[D] Yurgovuchia doellingi [sG] [T]
Senter, Kirkland, Deblieux, Madsen, Toth 2012
Cretaceous Early Barremian? Aptian
Saurischia Theropoda Tetanurae Coelurosauria Dromaeosauridae
Cedar Mountain Formation, Yellow Cat Member, Utah, US
The Yellow Cat Member of the Cedar Mountain Formation (Early Cretaceous, Barremian? – Aptian) of Utah has yielded a rich theropod fauna, including the coelurosaur Nedcolbertia justinhofmanni, the therizinosauroid Falcarius utahensis, the troodontid Geminiraptor suarezarum, and the dromaeosaurid Utahraptor ostrommaysorum. Recent excavation has uncovered three new dromaeosaurid specimens. One specimen, which we designate the holotype of the new genus and species Yurgovuchia doellingi, is represented by a partial axial skeleton and a partial left pubis. A second specimen consists of a right pubis and a possibly associated radius. The third specimen consists of a tail skeleton that is unique among known Cedar Mountain dromaeosaurids.
Y. doellingi resembles Utahraptor ostrommaysorum in that its caudal prezygapophyses are elongated but not to the degree present in most dromaeosaurids. The specimen represented by the right pubis exhibits a pronounced pubic tubercle, a velociraptorine trait that is absent in Y. doellingi. The specimen represented by the tail skeleton exhibits the extreme elongation of the caudal prezygapophyses that is typical of most dromaeosaurids. Here we perform a phylogenetic analysis to determine the phylogenetic position of Y. doellingi. Using the resulting phylogeny as a framework, we trace changes in character states of the tail across Coelurosauria to elucidate the evolution of the dromaeosaurid tail.
The new specimens add to the known diversity of Dromaeosauridae and to the known diversity within the Yellow Cat paleofauna. Phylogenetic analysis places Y. doellingi in a clade with Utahraptor, Achillobator, and Dromaeosaurus. Character state distribution indicates that the presence of intermediate-length caudal prezygapophyses in that clade is not an evolutionarily precursor to extreme prezygapophyseal elongation but represents a secondary shortening of caudal prezygapophyses. It appears to represent part of a trend within Dromaeosauridae that couples an increase in tail flexibility with increasing size.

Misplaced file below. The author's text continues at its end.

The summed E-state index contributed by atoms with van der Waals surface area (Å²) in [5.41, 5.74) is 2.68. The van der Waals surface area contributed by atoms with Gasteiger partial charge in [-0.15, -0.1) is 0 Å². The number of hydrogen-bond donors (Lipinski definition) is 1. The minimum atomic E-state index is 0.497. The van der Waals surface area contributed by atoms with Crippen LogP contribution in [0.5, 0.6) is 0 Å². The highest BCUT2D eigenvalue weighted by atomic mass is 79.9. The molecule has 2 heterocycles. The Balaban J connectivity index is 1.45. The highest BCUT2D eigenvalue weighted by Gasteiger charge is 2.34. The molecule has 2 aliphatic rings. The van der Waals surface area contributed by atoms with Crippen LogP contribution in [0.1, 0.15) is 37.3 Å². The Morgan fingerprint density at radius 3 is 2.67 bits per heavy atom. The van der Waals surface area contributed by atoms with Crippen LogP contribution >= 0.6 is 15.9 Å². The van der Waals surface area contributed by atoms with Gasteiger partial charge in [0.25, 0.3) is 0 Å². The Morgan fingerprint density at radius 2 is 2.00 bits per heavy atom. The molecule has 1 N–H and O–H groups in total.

The holotype specimen is UMNH VP 20211. It includes cervical, dorsal, and caudal vertebrae; and the proximal end of a left pubis.
The genus name honors the Ute Tribe of northeastern Utah. It is derived from the Ute word yurgovuch, meaning ‘‘coyote,’’ a predator of similar size to Y. doellingi that currently inhabits the same region. The species name honors Helmut Doelling in recognition of his 50-plus years of geological research and mapping of Utah for the Utah Geological Survey. The Doelling’s Bowl dinosaur sites were first discovered as a result of his providing taped-together color photocopies of his then-unpublished geological maps of the Arches National Park region to JIK in 1990.
Locality and horizon
The specimen comes from Don’s Place, part of the Doelling’s Bowl bone bed in Grand County, Utah. The bone bed is in the lower Yellow Cat Member (Barremian?) of the Cedar Mountain Formation.
Dromaeosaurid theropod; centrum of axis with a single pneumatopore on each side; cranial end of centrum of third cervical vertebra not beveled; cervical rezygapophyses flexed; epipophyses of cervical vertebrae above postzygapophyseal facets; cervico-dorsal vertebrae with hypapophyses and without pneumatopores; cranial faces of centra of proximal caudal vertebrae round; caudal prezygapophyses elongated distal to transition point, but not over the length of a centrum. Pubis without pubic tubercle.